Technical aspects and results of the dosimetric assessments of postoperative radioiodine ablation in the framework of an international, prospective, controlled, randomized, comparative study of the effectiveness of ablation therapy with 3.7 GBq 131I in differentiated thyroid cancer after stimulation with recombinant human TSH (rhTSH) or by thyroid hormone withdrawal (THW) are presented. Methods: Sixty-three patients were randomized after thyroidectomy to either the THW or the rhTSH group. Scintigraphic neck images were acquired starting 48 h after radioiodine administration to assess biokinetics in the thyroid remnant. The activity in blood samples was quantified and data from whole-body probe measurements and scintigraphic whole-body scans were combined to deduce retention curves in blood and whole body, respectively. The absorbed dose to the blood was calculated using a modified approach based on the formalism of the MIRD Committee of the Society of Nuclear Medicine. Results: The effective half-time in the remnant thyroid tissue was significantly longer after rhTSH than THW (67.6 ± 48.8 vs. 48.0 ± 52.6 h, respectively; P = 0.01), whereas the observed differences of the mean 48-h 131I uptakes (0.5% ± 0.7% vs. 0.9% ± 1.0% after THW; P = 0.1) and residence times (0.9 ± 1.3 vs. 1.4 ± 1.5 h after THW; P = 0.1) between the rhTSH and THW groups were not statistically significant. The specific absorbed dose to the blood was significantly (P <0.0001) lower after administration of rhTSH (mean, 0.109 ± 0.028 mGy/MBq; maximum, 0.18 mGy/MBq) than after THW (mean, 0.167 ± 0.061 mGy/MBq; maximum, 0.35 mGy/MBq), indicating that higher activities of radioiodine might be safely administered after exogenous stimulation with rhTSH. Conclusion: Indication of an influence of the residence time of radioiodine in the blood on the fractional uptake into thyroid remnant was found. A novel regimen is proposed in which therapeutic activities to be administered are determined from the individual specific blood dose.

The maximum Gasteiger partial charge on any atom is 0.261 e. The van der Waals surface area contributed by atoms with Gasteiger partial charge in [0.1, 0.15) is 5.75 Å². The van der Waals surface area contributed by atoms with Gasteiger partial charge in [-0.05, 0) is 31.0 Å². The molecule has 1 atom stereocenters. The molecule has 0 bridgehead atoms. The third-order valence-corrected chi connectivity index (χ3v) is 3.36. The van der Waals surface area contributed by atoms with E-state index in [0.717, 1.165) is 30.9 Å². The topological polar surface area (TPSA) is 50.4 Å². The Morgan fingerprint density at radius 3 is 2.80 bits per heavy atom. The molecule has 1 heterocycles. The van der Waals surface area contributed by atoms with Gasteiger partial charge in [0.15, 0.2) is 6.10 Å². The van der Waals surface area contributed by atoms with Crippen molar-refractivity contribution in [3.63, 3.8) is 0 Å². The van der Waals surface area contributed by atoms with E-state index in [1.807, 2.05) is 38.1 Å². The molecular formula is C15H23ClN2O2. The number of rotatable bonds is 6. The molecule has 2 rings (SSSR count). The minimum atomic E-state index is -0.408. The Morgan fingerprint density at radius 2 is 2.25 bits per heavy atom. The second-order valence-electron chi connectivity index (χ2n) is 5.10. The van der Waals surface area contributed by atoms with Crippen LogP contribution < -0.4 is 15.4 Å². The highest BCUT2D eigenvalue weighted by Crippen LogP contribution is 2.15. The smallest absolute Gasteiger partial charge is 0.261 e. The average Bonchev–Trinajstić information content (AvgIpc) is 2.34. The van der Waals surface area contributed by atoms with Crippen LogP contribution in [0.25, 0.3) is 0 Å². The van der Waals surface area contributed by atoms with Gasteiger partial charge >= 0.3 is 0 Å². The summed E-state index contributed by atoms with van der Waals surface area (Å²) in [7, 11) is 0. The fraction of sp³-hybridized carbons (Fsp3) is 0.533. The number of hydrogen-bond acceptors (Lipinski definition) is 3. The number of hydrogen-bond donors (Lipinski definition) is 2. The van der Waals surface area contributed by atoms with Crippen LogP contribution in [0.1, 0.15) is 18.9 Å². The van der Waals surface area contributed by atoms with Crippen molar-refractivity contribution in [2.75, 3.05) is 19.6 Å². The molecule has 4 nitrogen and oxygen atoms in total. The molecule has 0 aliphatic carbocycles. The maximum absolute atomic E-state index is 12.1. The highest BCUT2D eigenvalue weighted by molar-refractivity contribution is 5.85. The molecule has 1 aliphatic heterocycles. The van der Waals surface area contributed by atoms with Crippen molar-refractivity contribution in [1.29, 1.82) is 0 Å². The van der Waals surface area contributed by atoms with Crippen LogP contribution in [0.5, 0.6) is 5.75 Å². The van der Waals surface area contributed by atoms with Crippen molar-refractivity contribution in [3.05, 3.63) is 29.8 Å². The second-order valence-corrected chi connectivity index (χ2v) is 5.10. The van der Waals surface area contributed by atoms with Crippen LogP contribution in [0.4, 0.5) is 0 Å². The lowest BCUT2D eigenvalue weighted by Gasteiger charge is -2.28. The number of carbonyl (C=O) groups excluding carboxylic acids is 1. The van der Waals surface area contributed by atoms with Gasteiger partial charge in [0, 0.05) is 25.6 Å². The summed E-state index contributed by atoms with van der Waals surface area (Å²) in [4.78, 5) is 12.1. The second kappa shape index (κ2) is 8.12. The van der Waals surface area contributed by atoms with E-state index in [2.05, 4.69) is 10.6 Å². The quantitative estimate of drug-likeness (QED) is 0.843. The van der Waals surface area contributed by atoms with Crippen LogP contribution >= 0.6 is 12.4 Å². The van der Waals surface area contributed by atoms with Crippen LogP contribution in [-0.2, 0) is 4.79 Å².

|Number of pages||7|
|Journal||Journal of Nuclear Medicine|
|State||Published - Apr 1 2006|
- Blood dose
- Differentiated thyroid cancer
- Radioiodine therapy